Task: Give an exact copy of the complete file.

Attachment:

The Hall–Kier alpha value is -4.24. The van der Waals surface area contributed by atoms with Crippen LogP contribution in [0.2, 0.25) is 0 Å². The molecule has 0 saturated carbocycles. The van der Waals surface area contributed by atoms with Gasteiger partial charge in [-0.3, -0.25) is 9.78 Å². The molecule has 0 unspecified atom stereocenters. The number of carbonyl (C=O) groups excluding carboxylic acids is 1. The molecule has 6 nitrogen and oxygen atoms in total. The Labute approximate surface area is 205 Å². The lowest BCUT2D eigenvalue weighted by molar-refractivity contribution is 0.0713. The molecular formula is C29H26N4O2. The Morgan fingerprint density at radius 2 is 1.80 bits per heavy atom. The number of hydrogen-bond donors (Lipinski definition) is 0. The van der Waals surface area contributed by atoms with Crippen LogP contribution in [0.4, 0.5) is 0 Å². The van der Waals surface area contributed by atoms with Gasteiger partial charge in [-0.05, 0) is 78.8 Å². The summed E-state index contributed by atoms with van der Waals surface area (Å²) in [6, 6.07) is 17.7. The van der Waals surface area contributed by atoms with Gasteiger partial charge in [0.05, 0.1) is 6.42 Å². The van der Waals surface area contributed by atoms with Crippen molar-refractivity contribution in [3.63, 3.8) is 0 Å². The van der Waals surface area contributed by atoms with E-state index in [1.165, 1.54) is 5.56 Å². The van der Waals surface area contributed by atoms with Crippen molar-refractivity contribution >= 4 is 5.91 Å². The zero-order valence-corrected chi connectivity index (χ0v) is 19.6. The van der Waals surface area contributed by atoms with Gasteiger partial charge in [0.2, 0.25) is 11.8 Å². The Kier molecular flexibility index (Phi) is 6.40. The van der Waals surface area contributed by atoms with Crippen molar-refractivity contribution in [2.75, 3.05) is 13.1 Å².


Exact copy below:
The Hall–Kier alpha value is -4.24. The van der Waals surface area contributed by atoms with Crippen LogP contribution in [0.2, 0.25) is 0 Å². The molecule has 0 saturated carbocycles. The van der Waals surface area contributed by atoms with Gasteiger partial charge in [-0.3, -0.25) is 9.78 Å². The molecule has 0 unspecified atom stereocenters. The number of carbonyl (C=O) groups excluding carboxylic acids is 1. The molecule has 6 nitrogen and oxygen atoms in total. The Labute approximate surface area is 205 Å². The lowest BCUT2D eigenvalue weighted by molar-refractivity contribution is 0.0713. The molecular formula is C29H26N4O2. The Morgan fingerprint density at radius 2 is 1.80 bits per heavy atom. The number of hydrogen-bond donors (Lipinski definition) is 0. The van der Waals surface area contributed by atoms with Crippen LogP contribution in [0.4, 0.5) is 0 Å². The van der Waals surface area contributed by atoms with Gasteiger partial charge in [-0.05, 0) is 78.8 Å². The summed E-state index contributed by atoms with van der Waals surface area (Å²) in [6, 6.07) is 17.7. The van der Waals surface area contributed by atoms with Gasteiger partial charge in [0.05, 0.1) is 6.42 Å². The van der Waals surface area contributed by atoms with Crippen molar-refractivity contribution in [3.63, 3.8) is 0 Å². The van der Waals surface area contributed by atoms with E-state index in [1.165, 1.54) is 5.56 Å². The van der Waals surface area contributed by atoms with Crippen molar-refractivity contribution >= 4 is 5.91 Å². The zero-order valence-corrected chi connectivity index (χ0v) is 19.6. The van der Waals surface area contributed by atoms with Gasteiger partial charge in [0.2, 0.25) is 11.8 Å². The Kier molecular flexibility index (Phi) is 6.40. The van der Waals surface area contributed by atoms with Crippen molar-refractivity contribution in [2.75, 3.05) is 13.1 Å².